Peter Batchelor | Professional Development Programme on Improving the Machinery of Government and Policy Making for Better Service DeliveryFeb 21, 2018
Excellency Dr. Win Thein, Chairman of the UCSB, Senior Officials, International Experts, development partners, Distinguished participants.
It’s a pleasure to join all of you this morning to launch the Professional Development Programme on Machinery of Government (MoG). Through this initiative, UNDP hopes to contribute – in a very modest manner – to supporting the Government of Myanmar in its drive to improve the effectiveness of public institutions and the functioning of the public sector.
Let me acknowledge the support of our donor partners – Australia, Finland, Sweden and the UK and thank them for their very generous support to our work on public administration reform.
Machinery of Government is the basis of good governance and can be very important in contexts like Myanmar where the whole State and administration is in a state of change and reform.
Based on international good practice, it is recognized that improving and strengthening the way that key democratic institutions work together to deliver on their mandate can support democratization and development.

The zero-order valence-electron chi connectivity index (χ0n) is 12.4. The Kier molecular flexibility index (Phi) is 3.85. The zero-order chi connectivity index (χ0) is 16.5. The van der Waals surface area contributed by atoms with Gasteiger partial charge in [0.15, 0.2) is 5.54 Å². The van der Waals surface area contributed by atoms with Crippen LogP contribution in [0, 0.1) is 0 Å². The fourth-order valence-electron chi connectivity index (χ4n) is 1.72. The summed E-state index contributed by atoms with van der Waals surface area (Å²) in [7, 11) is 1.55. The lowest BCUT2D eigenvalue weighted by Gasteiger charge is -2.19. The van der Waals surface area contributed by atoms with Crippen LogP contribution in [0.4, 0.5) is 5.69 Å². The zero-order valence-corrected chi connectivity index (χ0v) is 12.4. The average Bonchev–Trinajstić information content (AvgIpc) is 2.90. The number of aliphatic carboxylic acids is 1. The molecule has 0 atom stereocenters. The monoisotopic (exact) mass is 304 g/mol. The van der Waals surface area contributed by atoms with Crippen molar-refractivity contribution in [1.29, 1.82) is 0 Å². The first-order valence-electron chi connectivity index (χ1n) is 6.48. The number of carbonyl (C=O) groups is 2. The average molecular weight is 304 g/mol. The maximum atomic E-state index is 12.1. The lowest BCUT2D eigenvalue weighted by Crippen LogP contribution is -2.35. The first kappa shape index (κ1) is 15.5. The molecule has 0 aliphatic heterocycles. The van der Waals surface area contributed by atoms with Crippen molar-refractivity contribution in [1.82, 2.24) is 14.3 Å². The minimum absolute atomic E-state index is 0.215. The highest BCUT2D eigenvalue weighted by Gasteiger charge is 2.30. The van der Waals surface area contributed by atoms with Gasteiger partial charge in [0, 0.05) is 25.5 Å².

Regulating and improving the interaction between the three branches of government, and within the various levels of government – from Union to Township levels in the case of Myanmar – and ensuring a strong coordination within government institutions and between the government and civil society and the private sector is a pre-requisite of an effective Machinery of Government that allows for public policies to be developed for the good of all people.
In Myanmar’s democratic transition, Machinery of Government gains an even bigger importance. Improving the way the public sector functions will allow the people of Myanmar to benefit from the resources and richness of your country even more effectively, for more sustainable and inclusive development.
An effective Machinery of Government implies a transparent, accountable, and fully inclusive administration that operates for the benefit of all people. This is the reason why we at the UN strongly link Machinery of Government with peace, stability and development.
An effective MoG will ensure the strengthening of public institutions. It helps countries reduce corruption and support inclusive participation to ensure that no one is left behind.
This is the spirit of SDG 16, to which the Government of Myanmar has fully subscribed. This goal promotes peace, the resolution of conflicts, the rule of law and access to justice, citizen security and human rights.